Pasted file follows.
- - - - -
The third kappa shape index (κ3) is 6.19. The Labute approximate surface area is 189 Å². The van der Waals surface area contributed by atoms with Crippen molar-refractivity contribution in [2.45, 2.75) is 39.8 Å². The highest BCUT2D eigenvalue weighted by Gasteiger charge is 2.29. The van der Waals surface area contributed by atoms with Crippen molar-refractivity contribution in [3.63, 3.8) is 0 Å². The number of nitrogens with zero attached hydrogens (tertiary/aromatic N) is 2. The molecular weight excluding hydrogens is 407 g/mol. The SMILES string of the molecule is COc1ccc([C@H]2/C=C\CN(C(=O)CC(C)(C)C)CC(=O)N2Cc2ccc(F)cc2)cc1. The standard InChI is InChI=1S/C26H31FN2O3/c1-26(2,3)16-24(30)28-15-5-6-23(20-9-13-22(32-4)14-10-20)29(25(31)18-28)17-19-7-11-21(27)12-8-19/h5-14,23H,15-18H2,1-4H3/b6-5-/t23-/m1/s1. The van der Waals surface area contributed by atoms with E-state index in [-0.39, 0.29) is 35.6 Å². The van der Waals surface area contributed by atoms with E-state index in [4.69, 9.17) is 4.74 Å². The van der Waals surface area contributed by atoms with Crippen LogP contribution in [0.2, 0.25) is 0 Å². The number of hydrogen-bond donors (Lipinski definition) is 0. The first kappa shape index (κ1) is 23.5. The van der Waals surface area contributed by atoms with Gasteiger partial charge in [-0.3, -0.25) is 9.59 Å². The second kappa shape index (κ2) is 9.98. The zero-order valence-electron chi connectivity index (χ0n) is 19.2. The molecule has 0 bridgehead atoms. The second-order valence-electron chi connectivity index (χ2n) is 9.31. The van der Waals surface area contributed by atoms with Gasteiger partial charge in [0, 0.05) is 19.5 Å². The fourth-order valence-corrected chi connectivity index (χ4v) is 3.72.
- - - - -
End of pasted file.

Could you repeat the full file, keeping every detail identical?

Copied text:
The third kappa shape index (κ3) is 6.19. The Labute approximate surface area is 189 Å². The van der Waals surface area contributed by atoms with Crippen molar-refractivity contribution in [2.45, 2.75) is 39.8 Å². The highest BCUT2D eigenvalue weighted by Gasteiger charge is 2.29. The van der Waals surface area contributed by atoms with Crippen molar-refractivity contribution in [3.63, 3.8) is 0 Å². The number of nitrogens with zero attached hydrogens (tertiary/aromatic N) is 2. The molecular weight excluding hydrogens is 407 g/mol. The SMILES string of the molecule is COc1ccc([C@H]2/C=C\CN(C(=O)CC(C)(C)C)CC(=O)N2Cc2ccc(F)cc2)cc1. The standard InChI is InChI=1S/C26H31FN2O3/c1-26(2,3)16-24(30)28-15-5-6-23(20-9-13-22(32-4)14-10-20)29(25(31)18-28)17-19-7-11-21(27)12-8-19/h5-14,23H,15-18H2,1-4H3/b6-5-/t23-/m1/s1. The van der Waals surface area contributed by atoms with E-state index in [-0.39, 0.29) is 35.6 Å². The van der Waals surface area contributed by atoms with E-state index in [4.69, 9.17) is 4.74 Å². The van der Waals surface area contributed by atoms with Crippen LogP contribution in [0.2, 0.25) is 0 Å². The number of hydrogen-bond donors (Lipinski definition) is 0. The first kappa shape index (κ1) is 23.5. The van der Waals surface area contributed by atoms with Gasteiger partial charge in [-0.3, -0.25) is 9.59 Å². The second kappa shape index (κ2) is 9.98. The zero-order valence-electron chi connectivity index (χ0n) is 19.2. The molecule has 0 bridgehead atoms. The second-order valence-electron chi connectivity index (χ2n) is 9.31. The van der Waals surface area contributed by atoms with Gasteiger partial charge in [0, 0.05) is 19.5 Å². The fourth-order valence-corrected chi connectivity index (χ4v) is 3.72.